Whilst we have highlighted the positive impacts of some recent changes to our portfolios, there is no getting away from the uncertainty which is descending upon us all on a daily basis. Looking at your portfolio too frequently is not good for the soul, so once again we encourage you to look over sensible periodic time frames. We really do appreciate how difficult all this is to bear.
The changes we have implemented are focused on using alternative assets, infrastructure being a prime example. Our use of bonds across our portfolios is very limited.
It is worth remembering when we are in the teeth of a crisis, it is very difficult to normalise our thoughts and see beyond the immediacy. Some of the worst decisions we all make are in times of emotion and heightened uncertainty. That’s why we trust in our processes and our research. The financial crisis, Brexit, Covid are recent reminders of how quickly investment markets can reset and how the private sector is very quick to adapt and innovate.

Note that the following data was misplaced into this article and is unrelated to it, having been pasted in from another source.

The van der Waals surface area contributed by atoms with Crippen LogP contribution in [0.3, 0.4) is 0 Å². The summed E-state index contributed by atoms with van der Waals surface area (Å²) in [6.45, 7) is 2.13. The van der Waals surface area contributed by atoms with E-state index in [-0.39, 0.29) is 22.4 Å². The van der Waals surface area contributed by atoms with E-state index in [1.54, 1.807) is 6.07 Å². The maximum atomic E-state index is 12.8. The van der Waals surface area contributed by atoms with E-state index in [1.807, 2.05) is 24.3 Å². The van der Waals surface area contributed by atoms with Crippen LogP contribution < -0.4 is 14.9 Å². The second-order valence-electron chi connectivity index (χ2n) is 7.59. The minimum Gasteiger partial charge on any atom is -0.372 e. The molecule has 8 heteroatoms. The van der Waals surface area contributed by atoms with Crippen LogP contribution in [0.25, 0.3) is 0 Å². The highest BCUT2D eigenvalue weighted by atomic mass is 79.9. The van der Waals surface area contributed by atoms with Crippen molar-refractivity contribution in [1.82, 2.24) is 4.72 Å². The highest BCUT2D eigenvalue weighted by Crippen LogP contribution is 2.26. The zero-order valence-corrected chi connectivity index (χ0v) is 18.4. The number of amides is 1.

What we certainly don’t want is an emphasis on austerity again here in the UK, like we saw after the financial crisis. Whatever you think of the government, this I believe, they do understand.
The storm will blow through, as they all have before. But, it may just hang around for longer than most of us originally envisaged.
Have a lovely weekend.
Gary and the Blue Sky Investment team
Please Note: This communication should not be read as giving specific advice regarding your personal circumstances. This would only be given following detailed assessment of your individual needs. The value of investments may fall as well as rise; you may get back less than invested. Past performance is not necessarily a guide to future returns.